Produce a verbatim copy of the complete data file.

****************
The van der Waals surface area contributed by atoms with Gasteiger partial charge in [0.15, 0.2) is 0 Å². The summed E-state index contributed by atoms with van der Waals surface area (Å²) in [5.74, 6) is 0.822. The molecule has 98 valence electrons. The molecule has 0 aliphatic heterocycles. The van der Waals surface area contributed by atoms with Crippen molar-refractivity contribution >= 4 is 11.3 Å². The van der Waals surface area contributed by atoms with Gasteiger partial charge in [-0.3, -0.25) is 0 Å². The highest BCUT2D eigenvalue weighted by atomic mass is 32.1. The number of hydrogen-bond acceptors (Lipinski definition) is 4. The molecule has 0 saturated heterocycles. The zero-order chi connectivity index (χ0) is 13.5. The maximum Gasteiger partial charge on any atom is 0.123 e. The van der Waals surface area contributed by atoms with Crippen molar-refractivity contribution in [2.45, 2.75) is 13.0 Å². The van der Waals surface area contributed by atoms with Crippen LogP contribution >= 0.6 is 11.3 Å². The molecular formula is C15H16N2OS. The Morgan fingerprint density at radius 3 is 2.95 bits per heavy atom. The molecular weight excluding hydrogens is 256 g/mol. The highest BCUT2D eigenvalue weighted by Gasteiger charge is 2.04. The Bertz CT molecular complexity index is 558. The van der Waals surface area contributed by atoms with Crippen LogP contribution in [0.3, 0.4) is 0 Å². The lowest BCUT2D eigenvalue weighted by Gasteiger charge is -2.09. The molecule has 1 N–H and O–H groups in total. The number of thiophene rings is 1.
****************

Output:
The van der Waals surface area contributed by atoms with Gasteiger partial charge in [0.15, 0.2) is 0 Å². The summed E-state index contributed by atoms with van der Waals surface area (Å²) in [5.74, 6) is 0.822. The molecule has 98 valence electrons. The molecule has 0 aliphatic heterocycles. The van der Waals surface area contributed by atoms with Crippen molar-refractivity contribution >= 4 is 11.3 Å². The van der Waals surface area contributed by atoms with Gasteiger partial charge in [-0.3, -0.25) is 0 Å². The highest BCUT2D eigenvalue weighted by atomic mass is 32.1. The number of hydrogen-bond acceptors (Lipinski definition) is 4. The molecule has 0 saturated heterocycles. The zero-order chi connectivity index (χ0) is 13.5. The maximum Gasteiger partial charge on any atom is 0.123 e. The van der Waals surface area contributed by atoms with Crippen molar-refractivity contribution in [2.45, 2.75) is 13.0 Å². The van der Waals surface area contributed by atoms with Crippen LogP contribution >= 0.6 is 11.3 Å². The molecular formula is C15H16N2OS. The Morgan fingerprint density at radius 3 is 2.95 bits per heavy atom. The molecular weight excluding hydrogens is 256 g/mol. The highest BCUT2D eigenvalue weighted by Gasteiger charge is 2.04. The Bertz CT molecular complexity index is 558. The van der Waals surface area contributed by atoms with Crippen LogP contribution in [0.3, 0.4) is 0 Å². The lowest BCUT2D eigenvalue weighted by Gasteiger charge is -2.09. The molecule has 1 N–H and O–H groups in total. The number of thiophene rings is 1.